The destruction and pollution of the natural environment poses two problems for philosophers. The first is political and pragmatic: which theory of the environment is best equipped to impact policymakers heading as we are toward a series of potential ecocatastrophes? The second is more central: On the environment philosophers tend to fall either side of an irreconcilable divide. Either our moral concerns are grounded directly in nature, or the appeal is made via an anthropocentric set of interests. The lack of a common ground is disturbing. In this paper I attempt to diagnose the reason for this lack. I shall agree that wild nature lacks features of intrinsic moral worth, and that leaves a puzzle: Why is it once we subtract the fact that there is such a lack, we are left with strong intuitions against the destruction and/or pollution of wild nature? Such intuitions can be grounded only in a strong sense of aesthetic concern combined with a common-sense regard for the interests of sentient life as it is indirectly affected by the quality of the environment. I suggest also that of the positions on offer, a hybrid theory of the environment is best suited to address our first problem, that of having an effective influence in the polity.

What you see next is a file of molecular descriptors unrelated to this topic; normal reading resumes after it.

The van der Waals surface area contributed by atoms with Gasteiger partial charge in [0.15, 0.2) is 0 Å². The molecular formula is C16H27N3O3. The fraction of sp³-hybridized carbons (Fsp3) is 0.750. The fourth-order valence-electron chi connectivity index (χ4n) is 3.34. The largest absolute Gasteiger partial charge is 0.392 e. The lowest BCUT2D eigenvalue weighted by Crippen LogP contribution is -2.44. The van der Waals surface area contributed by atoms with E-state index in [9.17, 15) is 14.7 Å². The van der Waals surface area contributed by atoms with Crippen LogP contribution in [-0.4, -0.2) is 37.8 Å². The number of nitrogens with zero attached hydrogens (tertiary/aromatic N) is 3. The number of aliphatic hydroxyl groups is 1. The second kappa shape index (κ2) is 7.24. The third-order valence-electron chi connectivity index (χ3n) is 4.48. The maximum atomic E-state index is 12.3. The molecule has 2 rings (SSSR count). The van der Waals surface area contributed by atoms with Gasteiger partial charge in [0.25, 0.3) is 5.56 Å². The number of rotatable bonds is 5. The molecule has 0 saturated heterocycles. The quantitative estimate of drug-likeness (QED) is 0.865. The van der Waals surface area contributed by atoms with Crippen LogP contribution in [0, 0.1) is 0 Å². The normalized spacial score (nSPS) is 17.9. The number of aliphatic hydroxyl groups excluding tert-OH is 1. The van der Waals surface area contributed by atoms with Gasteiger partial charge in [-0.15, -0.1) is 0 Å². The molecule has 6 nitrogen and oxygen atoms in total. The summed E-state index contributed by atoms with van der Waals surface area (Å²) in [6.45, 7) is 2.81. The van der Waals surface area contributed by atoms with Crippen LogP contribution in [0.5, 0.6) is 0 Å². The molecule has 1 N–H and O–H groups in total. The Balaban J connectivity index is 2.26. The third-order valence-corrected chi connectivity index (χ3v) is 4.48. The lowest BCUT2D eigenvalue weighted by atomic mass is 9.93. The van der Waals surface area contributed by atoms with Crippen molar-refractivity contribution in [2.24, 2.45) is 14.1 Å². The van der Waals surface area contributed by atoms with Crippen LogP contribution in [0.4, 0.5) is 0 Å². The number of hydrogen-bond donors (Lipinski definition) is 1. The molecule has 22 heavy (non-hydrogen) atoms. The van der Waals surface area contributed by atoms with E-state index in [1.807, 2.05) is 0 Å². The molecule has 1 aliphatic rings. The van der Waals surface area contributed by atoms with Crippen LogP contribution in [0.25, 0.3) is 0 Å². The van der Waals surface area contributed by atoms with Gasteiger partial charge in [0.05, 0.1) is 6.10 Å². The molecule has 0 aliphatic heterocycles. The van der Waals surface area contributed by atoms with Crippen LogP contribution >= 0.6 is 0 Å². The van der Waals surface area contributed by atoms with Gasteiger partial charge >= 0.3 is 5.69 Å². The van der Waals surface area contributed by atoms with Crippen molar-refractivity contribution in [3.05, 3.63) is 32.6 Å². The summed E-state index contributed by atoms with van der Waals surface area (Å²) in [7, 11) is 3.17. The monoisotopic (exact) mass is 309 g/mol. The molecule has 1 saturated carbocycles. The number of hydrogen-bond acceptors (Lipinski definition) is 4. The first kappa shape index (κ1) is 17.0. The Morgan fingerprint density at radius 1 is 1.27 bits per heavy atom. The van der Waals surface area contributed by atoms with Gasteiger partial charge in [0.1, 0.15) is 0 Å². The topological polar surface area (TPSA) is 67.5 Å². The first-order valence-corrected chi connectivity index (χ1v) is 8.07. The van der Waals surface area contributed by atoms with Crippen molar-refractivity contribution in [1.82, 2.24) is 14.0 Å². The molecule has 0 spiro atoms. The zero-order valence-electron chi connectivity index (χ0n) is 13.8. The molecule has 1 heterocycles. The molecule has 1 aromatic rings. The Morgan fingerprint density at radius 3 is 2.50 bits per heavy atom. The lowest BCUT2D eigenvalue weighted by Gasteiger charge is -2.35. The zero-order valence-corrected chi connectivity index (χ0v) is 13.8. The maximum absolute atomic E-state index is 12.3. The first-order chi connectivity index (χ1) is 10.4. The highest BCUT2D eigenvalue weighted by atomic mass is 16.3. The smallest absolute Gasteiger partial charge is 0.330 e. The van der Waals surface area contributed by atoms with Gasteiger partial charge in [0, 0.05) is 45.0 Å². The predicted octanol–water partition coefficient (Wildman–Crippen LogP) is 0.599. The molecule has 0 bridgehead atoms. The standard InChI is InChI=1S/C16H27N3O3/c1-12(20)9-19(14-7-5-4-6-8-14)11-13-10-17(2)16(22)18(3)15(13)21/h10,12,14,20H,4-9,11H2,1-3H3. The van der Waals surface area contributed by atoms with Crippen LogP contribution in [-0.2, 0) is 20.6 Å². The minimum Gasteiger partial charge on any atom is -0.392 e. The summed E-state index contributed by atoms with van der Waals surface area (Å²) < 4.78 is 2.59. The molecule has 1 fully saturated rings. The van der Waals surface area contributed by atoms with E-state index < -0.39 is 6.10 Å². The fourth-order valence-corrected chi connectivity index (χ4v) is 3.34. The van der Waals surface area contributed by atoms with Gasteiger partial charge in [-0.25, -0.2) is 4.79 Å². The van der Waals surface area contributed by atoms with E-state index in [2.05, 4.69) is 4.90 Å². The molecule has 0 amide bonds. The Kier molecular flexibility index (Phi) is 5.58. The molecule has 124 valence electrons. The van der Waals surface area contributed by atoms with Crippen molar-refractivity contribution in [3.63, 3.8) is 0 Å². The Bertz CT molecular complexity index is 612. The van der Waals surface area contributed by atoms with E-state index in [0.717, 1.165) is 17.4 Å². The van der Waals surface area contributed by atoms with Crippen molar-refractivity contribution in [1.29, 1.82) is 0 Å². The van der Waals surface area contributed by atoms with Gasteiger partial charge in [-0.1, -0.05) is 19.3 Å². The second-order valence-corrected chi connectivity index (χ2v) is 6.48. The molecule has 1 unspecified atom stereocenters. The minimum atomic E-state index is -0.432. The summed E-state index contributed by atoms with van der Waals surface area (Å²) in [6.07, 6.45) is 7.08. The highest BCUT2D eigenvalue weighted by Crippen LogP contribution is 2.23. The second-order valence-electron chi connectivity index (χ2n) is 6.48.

|Number of pages||15|
|Journal||Essays in Philosophy|
|Publication status||Published - 2002|